RDO: Raoul Peck called me on my cell phone! I had received an email the day before that I sort of ignored, saying that a production company in Paris was interested in using the book in a film. I was out walking to a meeting when the call came. He said, “I am Raoul Peck,” and I thought it might be a crank call and nearly cut off the call, but then he said he loved my book and was making an HBO docuseries on colonial genocide. Beacon Press had already been contacted to obtain the film rights, but I didn’t know that, and they were dealing with the film company, Velvet Film. I was truly stunned that the filmmaker I most admired in the world would read my book and want to make it a part of his film. He explained to me that he had already been working for a year with two other history texts when my book came to his attention in the Spring of 2018, one by Haitian historian Michel-Rolph Trouillot, Silencing the Past: Power and the Production of History, which was also published by Beacon Press, and the other by Swedish writer, Sven Lindqvist, “Exterminate All the Brutes:” One Man’s Odyssey into the Heart of Darkness and the Origins of European Genocide. He said he had never conceived of United States continental imperialism, only US imperialism, and of course, the thirty plus years that the United States occupied Haiti. He then asked me if I would work with him on it, with such humility in his voice, as if I might decline!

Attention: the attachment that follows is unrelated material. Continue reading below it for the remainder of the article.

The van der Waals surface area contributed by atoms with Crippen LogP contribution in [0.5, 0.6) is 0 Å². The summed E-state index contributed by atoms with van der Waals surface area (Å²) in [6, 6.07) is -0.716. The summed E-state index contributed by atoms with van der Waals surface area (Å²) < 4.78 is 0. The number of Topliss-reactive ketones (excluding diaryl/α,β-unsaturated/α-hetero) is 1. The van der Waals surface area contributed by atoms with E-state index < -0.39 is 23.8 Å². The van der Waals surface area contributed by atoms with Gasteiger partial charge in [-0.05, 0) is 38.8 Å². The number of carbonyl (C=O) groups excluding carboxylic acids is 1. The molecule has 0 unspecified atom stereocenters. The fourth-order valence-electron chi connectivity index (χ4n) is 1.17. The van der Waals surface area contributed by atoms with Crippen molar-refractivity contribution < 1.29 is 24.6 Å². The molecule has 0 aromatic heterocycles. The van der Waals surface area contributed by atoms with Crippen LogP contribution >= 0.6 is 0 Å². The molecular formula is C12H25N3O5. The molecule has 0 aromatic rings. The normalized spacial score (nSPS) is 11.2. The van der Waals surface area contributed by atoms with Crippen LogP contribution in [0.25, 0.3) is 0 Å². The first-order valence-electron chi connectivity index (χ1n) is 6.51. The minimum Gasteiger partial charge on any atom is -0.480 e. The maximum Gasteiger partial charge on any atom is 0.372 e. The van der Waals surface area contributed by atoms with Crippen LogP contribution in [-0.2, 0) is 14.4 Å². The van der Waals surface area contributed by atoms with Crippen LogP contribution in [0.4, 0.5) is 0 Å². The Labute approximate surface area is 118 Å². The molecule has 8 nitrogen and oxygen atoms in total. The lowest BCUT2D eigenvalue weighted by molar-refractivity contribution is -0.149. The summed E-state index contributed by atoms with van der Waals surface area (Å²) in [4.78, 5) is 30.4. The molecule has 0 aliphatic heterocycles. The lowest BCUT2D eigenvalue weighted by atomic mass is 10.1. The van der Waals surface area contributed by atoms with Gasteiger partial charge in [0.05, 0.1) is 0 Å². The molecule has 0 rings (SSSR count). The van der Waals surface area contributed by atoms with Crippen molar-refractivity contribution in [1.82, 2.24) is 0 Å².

CC: Wow! How much involvement did you have in the production?

RDO: We met in New York City for three days in June 2018. An assistant had already gone through my book and brilliantly excerpted key passages. He had not begun developing the script, only the research. He asked me to be a consultant, so I was on the Velvet Film payroll for the next six months, going over the script as he wrote it. Unfortunately, the historian Trouillot died an untimely death and never was able to work on the project. Despite having a terminal illness, Sven Lindqvist did work closely with Raoul in shaping the concept, and he passed away, but they had accomplished a great deal. Throughout 2019, every step of the way, Raoul kept me informed. Then in late November, he brought me to New York to view the four hours; it wasn’t complete, as there were reenactments with an actor to be filmed and the addition of many images, but the structure and story were there, and it is truly amazing. Nothing like this documentary has ever been made. There are many documentaries that are good on European colonialism, but none ever include United States colonization of North America.